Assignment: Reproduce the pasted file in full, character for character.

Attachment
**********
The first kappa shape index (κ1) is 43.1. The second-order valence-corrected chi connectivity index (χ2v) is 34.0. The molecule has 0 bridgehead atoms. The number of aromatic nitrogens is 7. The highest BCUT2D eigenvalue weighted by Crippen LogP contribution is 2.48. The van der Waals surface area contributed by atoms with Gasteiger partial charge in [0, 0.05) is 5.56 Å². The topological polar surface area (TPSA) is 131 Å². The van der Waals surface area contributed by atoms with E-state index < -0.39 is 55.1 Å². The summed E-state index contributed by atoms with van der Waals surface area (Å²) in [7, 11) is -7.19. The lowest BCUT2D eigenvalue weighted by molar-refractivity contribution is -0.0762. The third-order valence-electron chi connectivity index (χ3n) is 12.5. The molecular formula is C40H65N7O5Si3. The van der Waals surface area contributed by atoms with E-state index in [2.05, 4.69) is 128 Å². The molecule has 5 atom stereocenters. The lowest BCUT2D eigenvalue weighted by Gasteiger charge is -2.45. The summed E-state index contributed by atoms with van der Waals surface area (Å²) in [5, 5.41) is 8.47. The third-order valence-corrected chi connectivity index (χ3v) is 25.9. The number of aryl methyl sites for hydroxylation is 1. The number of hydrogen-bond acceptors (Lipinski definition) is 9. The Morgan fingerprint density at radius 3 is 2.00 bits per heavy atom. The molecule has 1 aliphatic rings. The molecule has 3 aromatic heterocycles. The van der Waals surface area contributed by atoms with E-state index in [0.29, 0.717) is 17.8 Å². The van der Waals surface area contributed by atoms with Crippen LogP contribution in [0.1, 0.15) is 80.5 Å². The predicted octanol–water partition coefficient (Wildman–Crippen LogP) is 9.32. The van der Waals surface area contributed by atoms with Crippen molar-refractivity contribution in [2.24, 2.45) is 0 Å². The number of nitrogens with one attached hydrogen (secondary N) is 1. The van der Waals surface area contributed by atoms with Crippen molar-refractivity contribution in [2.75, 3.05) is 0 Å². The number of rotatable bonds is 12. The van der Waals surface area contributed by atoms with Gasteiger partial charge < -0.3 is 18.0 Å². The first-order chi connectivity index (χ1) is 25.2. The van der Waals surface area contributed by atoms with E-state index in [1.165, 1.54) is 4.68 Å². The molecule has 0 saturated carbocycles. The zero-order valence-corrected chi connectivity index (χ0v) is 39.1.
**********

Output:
The first kappa shape index (κ1) is 43.1. The second-order valence-corrected chi connectivity index (χ2v) is 34.0. The molecule has 0 bridgehead atoms. The number of aromatic nitrogens is 7. The highest BCUT2D eigenvalue weighted by Crippen LogP contribution is 2.48. The van der Waals surface area contributed by atoms with Gasteiger partial charge in [0, 0.05) is 5.56 Å². The topological polar surface area (TPSA) is 131 Å². The van der Waals surface area contributed by atoms with E-state index < -0.39 is 55.1 Å². The summed E-state index contributed by atoms with van der Waals surface area (Å²) in [7, 11) is -7.19. The lowest BCUT2D eigenvalue weighted by molar-refractivity contribution is -0.0762. The third-order valence-electron chi connectivity index (χ3n) is 12.5. The molecular formula is C40H65N7O5Si3. The van der Waals surface area contributed by atoms with E-state index in [2.05, 4.69) is 128 Å². The molecule has 5 atom stereocenters. The lowest BCUT2D eigenvalue weighted by Gasteiger charge is -2.45. The summed E-state index contributed by atoms with van der Waals surface area (Å²) in [5, 5.41) is 8.47. The third-order valence-corrected chi connectivity index (χ3v) is 25.9. The number of aryl methyl sites for hydroxylation is 1. The number of hydrogen-bond acceptors (Lipinski definition) is 9. The Morgan fingerprint density at radius 3 is 2.00 bits per heavy atom. The molecule has 1 aliphatic rings. The molecule has 3 aromatic heterocycles. The van der Waals surface area contributed by atoms with E-state index in [0.29, 0.717) is 17.8 Å². The van der Waals surface area contributed by atoms with Crippen LogP contribution in [0.1, 0.15) is 80.5 Å². The predicted octanol–water partition coefficient (Wildman–Crippen LogP) is 9.32. The van der Waals surface area contributed by atoms with Crippen molar-refractivity contribution in [2.24, 2.45) is 0 Å². The number of nitrogens with one attached hydrogen (secondary N) is 1. The van der Waals surface area contributed by atoms with Crippen molar-refractivity contribution in [2.75, 3.05) is 0 Å². The number of rotatable bonds is 12. The van der Waals surface area contributed by atoms with Gasteiger partial charge < -0.3 is 18.0 Å². The first-order chi connectivity index (χ1) is 25.2. The van der Waals surface area contributed by atoms with E-state index in [1.165, 1.54) is 4.68 Å². The molecule has 0 saturated carbocycles. The zero-order valence-corrected chi connectivity index (χ0v) is 39.1.